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Six psychology students from the University of North Carolina Wilmington, traveled to Washington, D.C., in June with a message for Congress: Health-care reform must include interdisciplinary, coordinated care and bring health care to poor and uninsured people.

The students, including grad students Carlos Ojeda and Cedric Turner, met with congressional representatives and helped organize a two-hour congressional briefing, attended by dozens of congressional staff and members of the National Academies of Practice, the interdisciplinary health-care group that sponsored the meeting.

Ojeda and Turner became interested in federal advocacy through their volunteer work at the Tileston Health Clinic in Wilmington, N.C., which provides free health care to indigent people. At Tileston, the students have worked with many people who otherwise have no access to care—an experience that convinced them that the U.S. health-care system needs significant reform. For the briefing, the students brought a patient from their clinic to talk about his search for treatment for multiple sclerosis and coming up empty-handed until he found the free clinic.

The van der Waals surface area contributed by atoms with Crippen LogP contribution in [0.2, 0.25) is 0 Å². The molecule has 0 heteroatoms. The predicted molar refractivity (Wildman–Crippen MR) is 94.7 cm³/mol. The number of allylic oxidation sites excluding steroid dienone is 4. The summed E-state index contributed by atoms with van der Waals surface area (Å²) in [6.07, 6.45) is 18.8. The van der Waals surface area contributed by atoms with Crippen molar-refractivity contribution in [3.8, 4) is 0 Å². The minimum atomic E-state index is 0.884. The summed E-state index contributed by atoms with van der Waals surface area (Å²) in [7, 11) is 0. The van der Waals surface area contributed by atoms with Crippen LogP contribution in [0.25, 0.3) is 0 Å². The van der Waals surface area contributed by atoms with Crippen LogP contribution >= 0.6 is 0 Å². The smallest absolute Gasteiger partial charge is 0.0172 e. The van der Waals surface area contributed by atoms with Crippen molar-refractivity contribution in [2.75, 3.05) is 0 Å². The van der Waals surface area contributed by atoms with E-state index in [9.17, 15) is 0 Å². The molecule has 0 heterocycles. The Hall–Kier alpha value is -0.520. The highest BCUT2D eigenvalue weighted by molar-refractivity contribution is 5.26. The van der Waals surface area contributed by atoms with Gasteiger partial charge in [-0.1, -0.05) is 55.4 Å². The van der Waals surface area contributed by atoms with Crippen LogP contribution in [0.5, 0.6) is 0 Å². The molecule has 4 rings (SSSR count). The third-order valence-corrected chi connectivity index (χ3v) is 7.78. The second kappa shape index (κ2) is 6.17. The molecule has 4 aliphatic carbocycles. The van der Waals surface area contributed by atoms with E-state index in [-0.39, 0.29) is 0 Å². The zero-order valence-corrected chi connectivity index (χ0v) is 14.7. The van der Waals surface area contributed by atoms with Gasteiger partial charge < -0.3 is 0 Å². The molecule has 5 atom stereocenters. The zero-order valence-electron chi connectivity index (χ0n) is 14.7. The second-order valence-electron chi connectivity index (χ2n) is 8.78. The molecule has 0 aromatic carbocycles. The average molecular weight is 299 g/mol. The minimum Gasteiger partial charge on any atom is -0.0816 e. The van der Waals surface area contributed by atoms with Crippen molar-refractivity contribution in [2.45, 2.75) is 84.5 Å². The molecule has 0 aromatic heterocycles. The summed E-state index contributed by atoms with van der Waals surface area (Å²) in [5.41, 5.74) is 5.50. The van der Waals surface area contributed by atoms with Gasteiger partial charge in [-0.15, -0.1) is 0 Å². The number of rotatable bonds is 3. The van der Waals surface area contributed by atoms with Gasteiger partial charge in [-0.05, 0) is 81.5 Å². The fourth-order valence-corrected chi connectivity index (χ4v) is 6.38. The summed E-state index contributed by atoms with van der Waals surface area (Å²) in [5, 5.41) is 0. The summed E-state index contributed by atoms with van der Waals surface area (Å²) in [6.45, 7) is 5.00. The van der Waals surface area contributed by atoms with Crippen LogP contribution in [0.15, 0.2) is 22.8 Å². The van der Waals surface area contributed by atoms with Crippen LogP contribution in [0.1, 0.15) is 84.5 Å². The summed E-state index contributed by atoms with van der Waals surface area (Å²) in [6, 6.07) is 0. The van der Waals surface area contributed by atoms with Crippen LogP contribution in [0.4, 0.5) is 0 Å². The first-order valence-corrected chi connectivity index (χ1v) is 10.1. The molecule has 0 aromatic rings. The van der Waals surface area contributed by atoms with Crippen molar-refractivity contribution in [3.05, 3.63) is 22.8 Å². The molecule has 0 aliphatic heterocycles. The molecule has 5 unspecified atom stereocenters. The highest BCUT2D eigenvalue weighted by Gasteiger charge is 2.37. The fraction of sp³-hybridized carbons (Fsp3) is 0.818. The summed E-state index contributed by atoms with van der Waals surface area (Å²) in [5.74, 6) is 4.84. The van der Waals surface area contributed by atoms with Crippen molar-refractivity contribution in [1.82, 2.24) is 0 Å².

"We were trying to promote affordable, multidisciplinary, accessible health care with no economic barriers ... so places like Tileston don't have to be there," says Turner.

The students, who met with legislators and aides the day before the briefing, were surprised by how accessible the representatives were, Ojeda says. As a result, this trip to D.C. will probably not be their last.

"For the sake of mankind and our future jobs, I think it's extremely important to get involved in health-care activism," Turner says.

—S. Dingfelder